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Judge Orders Shell and Subsidiary to Pay $5.3 Million

June 18, 1991

OAKLAND, Calif. (AP) _ A state judge ordered Shell Oil to pay $5.3 million over a gay executive’s firing that the judge said violated the company’s procedures.

Shell executives discovered Jeffrey Collins was gay after his secretary turned over a copy of a memo he had written regarding safe-sex rules for a party planned by Collins’ gay sex club. Collins used a company computer and printer to draft the note.

Collins’ attorney, Paul Freud Wotman, said Monday the judgment represents one of the largest awards ever made in a gay-related wrongful termination case. The decision included $2 million in punitive damages.

″This case presents the relatively new issue of how far a corporation may go in demanding that its managerial staff, in their respective private lives, deport and conduct themselves in a manner acceptable to and meeting the corporation’s concept of propriety,″ Alameda County Superior Court Judge Jacqueline Taber said in her decision Thursday.

Shell spokeswoman Eydie Pengelly said Monday the company was disappointed with the decision and was examining the case to see if it would appeal. She declined to comment further.

Taber wrote that Shell had originally said it fired Collins for writing the memo at the office. The company then said Collins was fired because he used company equipment to write the memo, but Shell finally cited a reevaluation of his work performance, Taber said.

The reevaluation contradicted 19 years of positive evaluations and lauded accomplishments, the judge said.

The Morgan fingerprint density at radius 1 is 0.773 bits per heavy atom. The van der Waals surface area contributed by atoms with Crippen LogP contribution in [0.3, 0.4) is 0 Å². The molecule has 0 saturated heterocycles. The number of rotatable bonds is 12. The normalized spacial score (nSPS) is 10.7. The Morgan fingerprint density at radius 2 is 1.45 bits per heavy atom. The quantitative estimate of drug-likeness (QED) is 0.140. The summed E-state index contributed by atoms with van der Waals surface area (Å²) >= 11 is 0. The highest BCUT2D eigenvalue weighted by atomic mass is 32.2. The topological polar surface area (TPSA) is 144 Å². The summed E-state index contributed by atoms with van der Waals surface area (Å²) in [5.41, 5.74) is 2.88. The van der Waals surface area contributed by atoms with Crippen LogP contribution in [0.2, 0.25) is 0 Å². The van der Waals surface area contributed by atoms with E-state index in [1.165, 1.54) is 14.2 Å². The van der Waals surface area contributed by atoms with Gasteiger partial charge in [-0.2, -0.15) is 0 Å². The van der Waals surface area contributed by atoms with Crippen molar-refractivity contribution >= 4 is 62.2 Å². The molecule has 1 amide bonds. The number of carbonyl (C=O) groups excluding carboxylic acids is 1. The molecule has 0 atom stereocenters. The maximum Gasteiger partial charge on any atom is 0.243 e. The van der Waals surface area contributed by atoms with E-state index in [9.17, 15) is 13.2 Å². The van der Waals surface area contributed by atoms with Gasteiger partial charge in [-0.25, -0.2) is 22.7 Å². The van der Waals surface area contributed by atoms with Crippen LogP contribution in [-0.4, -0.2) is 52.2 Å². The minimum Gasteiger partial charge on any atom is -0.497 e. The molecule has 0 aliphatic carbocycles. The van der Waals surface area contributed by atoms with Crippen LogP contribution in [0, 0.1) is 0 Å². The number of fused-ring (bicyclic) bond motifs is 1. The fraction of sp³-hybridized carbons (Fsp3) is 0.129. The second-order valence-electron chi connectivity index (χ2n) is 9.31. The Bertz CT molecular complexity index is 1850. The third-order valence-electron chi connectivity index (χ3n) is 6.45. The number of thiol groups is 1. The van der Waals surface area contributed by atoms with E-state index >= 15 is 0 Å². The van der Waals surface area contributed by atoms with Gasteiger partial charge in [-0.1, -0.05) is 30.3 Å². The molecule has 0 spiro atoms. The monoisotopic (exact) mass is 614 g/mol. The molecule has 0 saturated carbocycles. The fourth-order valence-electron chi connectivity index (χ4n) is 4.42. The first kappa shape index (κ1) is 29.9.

Collins was making $115,000 a year as director of theraputic products for Shell’s Alameda, Calif.-based subsidiary, Triton Biosciences Inc., when he was fired in December, 1985. Triton projects included work on potential AIDS drugs.

Taber noted in the decision that Shell had ″repeatedly assured their employees and would-be employees that Shell’s employees would be judged only on their job performance, and as long as that remained satisfactory, they would have lifetime employment.″

Collins said he’d ″never taken great steps″ to hide his homosexuality from his employers. ″I was really surprised″ by the firing, he added.

He said he sent out hundreds of job applications, with no success, after being fired. Collins, who holds a veterinary degree from Purdue University, is working as a dog shipper at a San Francisco veterinary clinic at about 20 percent of his Triton salary.

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